This is a full-on depression, folks, and it’s only just begun. MSNBC et. al. are still in total denial, using words like recession while documenting the implosion of brands such as Mervyn’s (clothes), Best Buy, Starbucks and so on — but the reality is that this is not a recession any more than the October 1929 crash was a minor correction in the stock market.
International businesses are toppling. Next tier to go will be the national ones. Regional businesses might do well, and local companies are probably most apt to weather the depression. This isn’t really because of any sort of international-tension issue (though that might contribute); it’s just because it costs so damn much to ship things worldwide, or even from one US coast to the other.
Also, the local businesses are more apt to understand customer service, and work within that paradigm — because they and their customers all share the same ZIP code. Those sorts of things matter.
Here’s an example. I recently learned that AT&T is selling unlimited text messaging for $20 a month, with unlimited internet access via smartphone for an additional $30. My local carrier offers a similar package, but for $15 on the text and $20 on the data. That’s a local savings of 30% over the international conglomerate, with equivalent coverage nationwide.
They’re also a bit more flexible about things such as billing. In October and November, unbeknownst to me, I used 200% of the airtime I was enrolled for,1 which led to a genuinely startling bill. This came to light at the same time that I was upgrading to a smartphone (the deal package gave them away at $80; MSRP was around $400). Their customer service folks essentially laughed with me about it and said, basically, that they knew I was good for it and could pay it down in chunks — no specified amount or time frame — without serious issues.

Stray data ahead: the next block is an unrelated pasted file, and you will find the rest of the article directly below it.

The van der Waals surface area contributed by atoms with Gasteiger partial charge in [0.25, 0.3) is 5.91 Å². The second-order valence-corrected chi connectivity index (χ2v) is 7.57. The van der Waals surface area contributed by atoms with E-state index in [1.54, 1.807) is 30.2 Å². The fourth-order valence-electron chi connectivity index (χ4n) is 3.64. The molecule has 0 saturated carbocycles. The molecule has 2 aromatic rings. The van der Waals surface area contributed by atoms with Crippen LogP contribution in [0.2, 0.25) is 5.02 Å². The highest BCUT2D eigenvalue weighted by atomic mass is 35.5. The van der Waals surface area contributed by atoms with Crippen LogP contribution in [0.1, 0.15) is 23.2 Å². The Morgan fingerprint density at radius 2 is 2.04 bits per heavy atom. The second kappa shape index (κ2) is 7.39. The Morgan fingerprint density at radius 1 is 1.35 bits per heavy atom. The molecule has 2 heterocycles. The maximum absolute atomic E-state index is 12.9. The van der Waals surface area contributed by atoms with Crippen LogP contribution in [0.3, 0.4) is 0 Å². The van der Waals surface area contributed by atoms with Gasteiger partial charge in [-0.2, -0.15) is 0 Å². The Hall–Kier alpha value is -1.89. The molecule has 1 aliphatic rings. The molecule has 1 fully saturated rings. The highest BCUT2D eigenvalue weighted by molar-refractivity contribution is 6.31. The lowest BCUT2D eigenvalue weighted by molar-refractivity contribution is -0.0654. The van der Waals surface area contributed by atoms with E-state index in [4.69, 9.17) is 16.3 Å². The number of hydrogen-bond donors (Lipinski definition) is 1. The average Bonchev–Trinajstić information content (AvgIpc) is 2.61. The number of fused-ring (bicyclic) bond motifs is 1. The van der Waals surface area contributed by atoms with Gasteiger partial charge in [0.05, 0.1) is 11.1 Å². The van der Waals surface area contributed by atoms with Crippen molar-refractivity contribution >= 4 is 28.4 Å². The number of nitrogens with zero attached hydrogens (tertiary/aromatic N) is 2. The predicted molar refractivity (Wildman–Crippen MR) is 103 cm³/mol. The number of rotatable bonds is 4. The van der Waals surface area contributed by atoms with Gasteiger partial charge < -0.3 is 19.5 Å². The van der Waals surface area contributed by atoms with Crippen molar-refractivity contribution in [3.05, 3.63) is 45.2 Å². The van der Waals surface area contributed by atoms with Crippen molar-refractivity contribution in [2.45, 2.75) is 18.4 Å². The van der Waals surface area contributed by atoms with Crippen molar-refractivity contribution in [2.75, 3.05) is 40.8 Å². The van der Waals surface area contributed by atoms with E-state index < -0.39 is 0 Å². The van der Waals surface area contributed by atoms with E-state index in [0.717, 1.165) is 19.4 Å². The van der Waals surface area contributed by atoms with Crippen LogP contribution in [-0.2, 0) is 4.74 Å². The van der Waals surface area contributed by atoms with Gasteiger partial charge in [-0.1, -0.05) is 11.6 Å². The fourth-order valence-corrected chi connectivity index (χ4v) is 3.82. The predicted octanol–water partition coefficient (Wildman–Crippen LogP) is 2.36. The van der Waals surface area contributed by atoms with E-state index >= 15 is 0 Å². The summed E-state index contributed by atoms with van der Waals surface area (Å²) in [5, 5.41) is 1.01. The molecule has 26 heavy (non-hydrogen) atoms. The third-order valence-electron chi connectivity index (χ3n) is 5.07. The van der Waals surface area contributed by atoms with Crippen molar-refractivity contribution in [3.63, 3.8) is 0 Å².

Try getting that from a company that hires people in other nations to handle customer calls.
The point is that an international economy can work, and does work, if the local economies are stable. But a local economy that runs on McDonald’s, Starbucks and box stores is inherently unstable; it’s not really a local economy at all. It’s more of a hegemony that will collapse as soon as the power brokers leave the venue. Which is more or less precisely what we’re seeing today. Larger cities, with the most presence of international or national-scale business pseudopods, seem to be getting hit the hardest, while smaller towns — which are more apt to have locally-owned and smaller-scaled businesses — seem to be faring better.2
There is a lesson here. Of course, it won’t be learned by either the national media (for obvious reasons) or any of the entities currently begging for bailouts.
1. I was talking to my girlfriend-to-be, who was at the time just a friend. We had a hell of a good new year’s eve. (First kiss, etc.) I’m still kind of awash in endorphins.
2. Which is to say, the smaller towns got their economies artificially inflated less by the recent boom, and so are suffering less in the implosion; however, strictly speaking, the smaller areas appeared more economically depressed a few years ago, and are essentially no better off now than they were. They’re just more steady.
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